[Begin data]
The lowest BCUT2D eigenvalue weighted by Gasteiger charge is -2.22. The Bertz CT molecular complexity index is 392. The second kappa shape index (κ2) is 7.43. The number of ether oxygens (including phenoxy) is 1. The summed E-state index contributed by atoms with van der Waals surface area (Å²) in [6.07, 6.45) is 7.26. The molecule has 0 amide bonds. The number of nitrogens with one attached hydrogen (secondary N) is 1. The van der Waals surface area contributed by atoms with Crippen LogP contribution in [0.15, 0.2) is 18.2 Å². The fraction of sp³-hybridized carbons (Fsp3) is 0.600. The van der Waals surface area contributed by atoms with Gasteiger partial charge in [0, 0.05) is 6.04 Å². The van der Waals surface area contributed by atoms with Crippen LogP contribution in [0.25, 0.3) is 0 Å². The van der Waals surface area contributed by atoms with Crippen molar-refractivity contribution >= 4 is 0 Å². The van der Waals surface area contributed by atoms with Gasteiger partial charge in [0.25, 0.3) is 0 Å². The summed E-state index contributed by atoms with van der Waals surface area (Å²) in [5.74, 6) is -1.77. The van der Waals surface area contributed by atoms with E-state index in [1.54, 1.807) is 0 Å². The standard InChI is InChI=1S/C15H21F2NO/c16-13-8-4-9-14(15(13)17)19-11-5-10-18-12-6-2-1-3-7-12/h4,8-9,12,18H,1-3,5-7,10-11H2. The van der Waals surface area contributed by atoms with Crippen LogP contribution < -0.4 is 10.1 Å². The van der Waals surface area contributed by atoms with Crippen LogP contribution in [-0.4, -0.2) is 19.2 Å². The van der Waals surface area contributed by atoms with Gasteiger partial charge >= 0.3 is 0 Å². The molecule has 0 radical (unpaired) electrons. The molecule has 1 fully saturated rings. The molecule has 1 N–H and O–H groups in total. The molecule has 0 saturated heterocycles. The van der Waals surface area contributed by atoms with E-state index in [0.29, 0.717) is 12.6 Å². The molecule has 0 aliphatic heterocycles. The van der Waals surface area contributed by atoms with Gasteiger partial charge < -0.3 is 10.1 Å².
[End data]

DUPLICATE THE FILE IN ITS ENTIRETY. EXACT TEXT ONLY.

The lowest BCUT2D eigenvalue weighted by Gasteiger charge is -2.22. The Bertz CT molecular complexity index is 392. The second kappa shape index (κ2) is 7.43. The number of ether oxygens (including phenoxy) is 1. The summed E-state index contributed by atoms with van der Waals surface area (Å²) in [6.07, 6.45) is 7.26. The molecule has 0 amide bonds. The number of nitrogens with one attached hydrogen (secondary N) is 1. The van der Waals surface area contributed by atoms with Crippen LogP contribution in [0.15, 0.2) is 18.2 Å². The fraction of sp³-hybridized carbons (Fsp3) is 0.600. The van der Waals surface area contributed by atoms with Gasteiger partial charge in [0, 0.05) is 6.04 Å². The van der Waals surface area contributed by atoms with Crippen LogP contribution in [0.25, 0.3) is 0 Å². The van der Waals surface area contributed by atoms with Crippen molar-refractivity contribution >= 4 is 0 Å². The van der Waals surface area contributed by atoms with Gasteiger partial charge in [0.25, 0.3) is 0 Å². The summed E-state index contributed by atoms with van der Waals surface area (Å²) in [5.74, 6) is -1.77. The van der Waals surface area contributed by atoms with E-state index in [1.54, 1.807) is 0 Å². The standard InChI is InChI=1S/C15H21F2NO/c16-13-8-4-9-14(15(13)17)19-11-5-10-18-12-6-2-1-3-7-12/h4,8-9,12,18H,1-3,5-7,10-11H2. The van der Waals surface area contributed by atoms with Crippen LogP contribution < -0.4 is 10.1 Å². The van der Waals surface area contributed by atoms with Crippen LogP contribution in [-0.4, -0.2) is 19.2 Å². The van der Waals surface area contributed by atoms with Gasteiger partial charge >= 0.3 is 0 Å². The molecule has 0 radical (unpaired) electrons. The molecule has 1 fully saturated rings. The molecule has 1 N–H and O–H groups in total. The molecule has 0 saturated heterocycles. The van der Waals surface area contributed by atoms with E-state index in [0.29, 0.717) is 12.6 Å². The molecule has 0 aliphatic heterocycles. The van der Waals surface area contributed by atoms with Gasteiger partial charge < -0.3 is 10.1 Å².